This strange principle of increasing yields by shrinking plants was the central insight of the Green Revolution, and its impact was enormous.

Particularly in sustainable agriculture circles, many point out that Dr. Borlaug’s Green Revolution, like every revolution, included its share of unintended consequences and created problems of its own. Chief among these: the industrialization and corporate domination of agriculture, the depopulation of the countryside, and squeezing out of small family farms. Modern farming is no longer conducted on a “human” scale, and the overwhelming majority of people in developed countries have lost all connection to where their food comes from.

I understand these sentiments well, and sympathize (at least in spirit) with much of the critique of modern industrial agriculture. However, I am under no illusions that it is possible — or even desirable — to put the genie of modern agriculture back into its bottle. Fertilizer is a prime example; the large confinement livestock operations have never been better at capturing animal waste, but even all that manure falls far short of what is needed to grow crops on the scale needed to feed the world’s population. Synthetic nitrogen fertilizers are a practical necessity. As Blake Hurst, himself a commercial farmer, points out in his excellent article, The Omnivore’s Delusion:

Norman Borlaug, founder of the green revolution, estimates that the amount of nitrogen available naturally would only support a worldwide population of 4 billion souls or so. He further remarks that we would need another 5 billion cows to produce enough manure to fertilize our present crops with “natural” fertilizer. … And cows do not produce nitrogen from the air, but only from the forages they eat, so to produce more manure we will have to plant more forages.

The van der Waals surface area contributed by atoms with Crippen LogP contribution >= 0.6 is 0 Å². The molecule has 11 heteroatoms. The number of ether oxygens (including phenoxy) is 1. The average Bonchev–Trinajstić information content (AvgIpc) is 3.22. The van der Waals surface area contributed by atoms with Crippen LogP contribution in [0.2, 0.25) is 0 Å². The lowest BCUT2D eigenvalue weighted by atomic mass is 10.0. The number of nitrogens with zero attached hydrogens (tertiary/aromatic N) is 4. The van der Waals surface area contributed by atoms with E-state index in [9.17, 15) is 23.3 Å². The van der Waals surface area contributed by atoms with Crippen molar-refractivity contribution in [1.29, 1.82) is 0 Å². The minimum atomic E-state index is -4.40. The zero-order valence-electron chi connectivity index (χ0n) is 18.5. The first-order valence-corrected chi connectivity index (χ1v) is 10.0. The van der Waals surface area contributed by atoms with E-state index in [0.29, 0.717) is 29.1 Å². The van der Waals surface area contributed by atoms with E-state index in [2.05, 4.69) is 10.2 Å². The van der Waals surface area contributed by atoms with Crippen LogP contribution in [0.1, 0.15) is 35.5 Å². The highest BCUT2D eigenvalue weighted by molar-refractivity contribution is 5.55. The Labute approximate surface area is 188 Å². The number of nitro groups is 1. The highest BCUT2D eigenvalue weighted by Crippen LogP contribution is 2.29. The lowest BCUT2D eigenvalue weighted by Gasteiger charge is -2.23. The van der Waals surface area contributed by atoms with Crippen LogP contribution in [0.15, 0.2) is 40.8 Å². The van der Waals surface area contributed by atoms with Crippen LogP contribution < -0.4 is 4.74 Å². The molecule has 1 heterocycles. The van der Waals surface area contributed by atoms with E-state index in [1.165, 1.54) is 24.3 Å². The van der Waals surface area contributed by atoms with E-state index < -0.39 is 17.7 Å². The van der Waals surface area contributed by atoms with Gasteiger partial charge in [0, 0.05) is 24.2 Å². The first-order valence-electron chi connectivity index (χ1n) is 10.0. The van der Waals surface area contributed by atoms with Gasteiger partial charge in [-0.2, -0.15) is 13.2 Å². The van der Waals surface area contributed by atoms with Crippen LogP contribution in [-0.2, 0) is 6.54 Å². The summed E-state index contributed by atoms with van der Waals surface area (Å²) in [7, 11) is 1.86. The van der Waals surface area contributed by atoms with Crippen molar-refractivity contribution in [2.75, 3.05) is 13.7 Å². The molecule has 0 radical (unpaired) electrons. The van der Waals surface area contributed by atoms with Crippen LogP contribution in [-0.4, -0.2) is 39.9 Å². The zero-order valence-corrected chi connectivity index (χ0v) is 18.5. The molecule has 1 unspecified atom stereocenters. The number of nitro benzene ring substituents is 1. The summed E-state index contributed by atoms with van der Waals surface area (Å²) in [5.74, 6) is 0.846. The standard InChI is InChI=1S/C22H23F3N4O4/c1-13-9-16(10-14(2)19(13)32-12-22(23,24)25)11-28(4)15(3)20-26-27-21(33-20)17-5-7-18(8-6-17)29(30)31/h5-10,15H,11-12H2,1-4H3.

Hurst goes on to discuss the planting of cover crops (aka “green manure”) to supply nitrogen naturally, but demonstrates that this is both impractical and would remove a great deal of cropland from production. I love the Amish, and the way they farm, but we can’t pretend that Amish farming practices can feed the world.

Don’t get me wrong: I highly recommend the small-scale agriculture that our family is engaging in, and I hope that more families follow us in adopting this lifestyle. But it’s difficult to imagine “yeoman farmers” like ourselves ever being able to feed the world with what we’re doing. Heck, we can’t even (entirely) feed our own family this way…and we’ve met very few families who even come close.

We do produce all of our own eggs, and almost all of our meat, and what we can’t raise here (beef) we buy from a neighbor who does. But, even there, I need to be honest. Our egg layer and broiler chicks all come from a commercial hatchery. So do our ducklings, and our goslings, and our turkey poults. All the feed they consume was grown by “industrial” farmers and mixed up for us by the local grain elevator (with industrial-strength equipment). Our sheep are exclusively grass-fed, and our goats are largely grass-fed, but the does could not produce enough milk for us without supplemental grain from the elevator. Our egg chickens are free to forage, but their egg production would suffer badly without supplemental grain. In short, without the extraordinary crop yields and productivity of modern agriculture, we would not have the relatively inexpensive feed grains that ultimately make our family’s micro-farm possible.